3.  The Arab conquest of Egypt and the last thirty years of the Roman dominion (Oxford; Clarendon Press; 1902).

http://www.archive.org/stream/cu31924028717324#page/n5/mode/2up

4.  Babylon of Egypt, a study in the history of Old Cairo (Oxford; Clarendon Press; 1914).

http://www.archive.org/stream/babylonofegyptst00butluoft#page/n3/mode/2up

5.  The Treaty of Misr in Tabari, an essay in historical criticism (Oxford; Clarendon Press; 1913).

http://www.archive.org/stream/treatyofmisrinta00butluoft#page/n5/mode/2up

N.B. The last three books have been combined in one book and published by the Clarendon Press in 1978 and 1998.

You can find the Arabic translation of The Arab Conquest of Egypt by Muhammad Farid Abu Hadid, which was published in 1933 in Cairo under the title فتح العرب لمصر here:

http://dar.bibalex.org/webpages/mainpage.jsf?PID=DAF-Job:163983&q=


[i] Entry in the Coptic Encyclopedia (Aziz S. Atiya, ed., The Coptic Encyclopedia. 8 vols; New York: Macmillan, 1991) by S Kent Brown.

[ii] See Kyriakos Mikhail, Copts and Moslems Under British Control; a collection of facts and a résumé of authoritative opinions on the Coptic question (London; Smith, Elder & Co.; 1911); pp. xi-xiv.

[iii] Ibid. p. xiv.

[iv] Ibid. pp. xiii-xiv.

[v] The full title of the book is: The Arab Conquest of Egypt – And the Last Thirty Years of the Roman Dominion.

[vi] The Chronicle of John of Nikiu was originally written in Greek, and partly in Coptic. It was later translated to Arabic but survived only in an Ethiopian translation made in 1602. It is available in European languages in both French and English. The French translation from “La Chronique de Jean de Nikioû”, ed. and translated into French by H. Zotenberg in Notices et Extraits des manuscrits de la Bibliothèque Nationale, t. XXIV, I, pp. 125–605 (Paris, 1883) and also separately (Paris, 1883). The English translation, which is more accurate, was made in 1916 by R. H. Charles (The Chronicle of John, Bishop of Nikiu: Translated from Zotenberg’s Ethiopic Text, 1916. Reprinted 2007).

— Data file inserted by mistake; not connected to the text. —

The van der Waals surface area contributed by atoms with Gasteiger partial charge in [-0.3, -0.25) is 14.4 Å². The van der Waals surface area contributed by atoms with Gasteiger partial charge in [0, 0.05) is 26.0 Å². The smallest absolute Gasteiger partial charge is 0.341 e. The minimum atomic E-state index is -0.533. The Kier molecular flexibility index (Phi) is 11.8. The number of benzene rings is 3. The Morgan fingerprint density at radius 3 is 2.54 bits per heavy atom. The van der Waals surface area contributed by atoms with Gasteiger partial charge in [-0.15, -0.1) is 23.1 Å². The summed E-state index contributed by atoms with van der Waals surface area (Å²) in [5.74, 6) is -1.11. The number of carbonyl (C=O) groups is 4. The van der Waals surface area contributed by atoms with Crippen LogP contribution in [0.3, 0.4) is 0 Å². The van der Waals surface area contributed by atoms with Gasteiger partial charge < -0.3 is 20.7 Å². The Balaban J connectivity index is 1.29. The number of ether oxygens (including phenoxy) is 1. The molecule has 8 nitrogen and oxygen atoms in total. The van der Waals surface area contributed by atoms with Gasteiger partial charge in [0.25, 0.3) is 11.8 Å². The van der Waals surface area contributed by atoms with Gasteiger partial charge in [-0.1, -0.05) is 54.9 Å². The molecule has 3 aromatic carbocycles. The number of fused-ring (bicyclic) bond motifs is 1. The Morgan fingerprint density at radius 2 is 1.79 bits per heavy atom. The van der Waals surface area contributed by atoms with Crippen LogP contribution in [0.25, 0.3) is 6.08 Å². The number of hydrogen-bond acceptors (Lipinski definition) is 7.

[vii] The book was actually written by the Copt, Abu al-Makarim.

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11 Comments leave one →
  1. mindthehat permalink
    January 5, 2012 9:47 am

    Dear Dioscorus, to my mind this is the best book ever written on the subject. Read it twice and gave it as a Christmas present over 10 times.

    For another great book, I would like to recommend to your readers: B.L. Carter, The Copts in Egyptian Politics 1918-1952, Cairo, AUC, [1986]. More specifically, Chapters II and III discuss the Coptic/Egyptian identity and the two Coptic conferences of Heliopolis and Assuit of 1911. . . etc.

    Another book that I came across recently is The Copts of Egypt, New York, Tauris Academic Studies [2011]. I cannot recommend this book, however. It seems that the author made little effort to understand the Copts and as a result the book’s finding is of little relevance. Most probably it was originally written as UG/ Masters dissertation.

  2. Dioscorus Boles permalink
    January 5, 2012 8:12 pm

    I agree with you. Barbara Lynn Carter’s book, The Copts in Egyptian Politics, 1918-1952 is the reference for any researcher of Coptic history and affairs during that important period. It is simply irreplaceable. I haven’t read Vivian Ibrahim’s book, The Copts of Egypt: The Challenges of Modernisation and Identity, yet. I had some correspondence with her a few years ago and knew she was planning to publish her PhD dissertation. Abba Seraphim, Metropolitan of Glastonbury and Head of the British Orthodox Church, has written a review of the book (http://britishorthodox.org/glastonburyreview/issue-120-book-reviews/ ).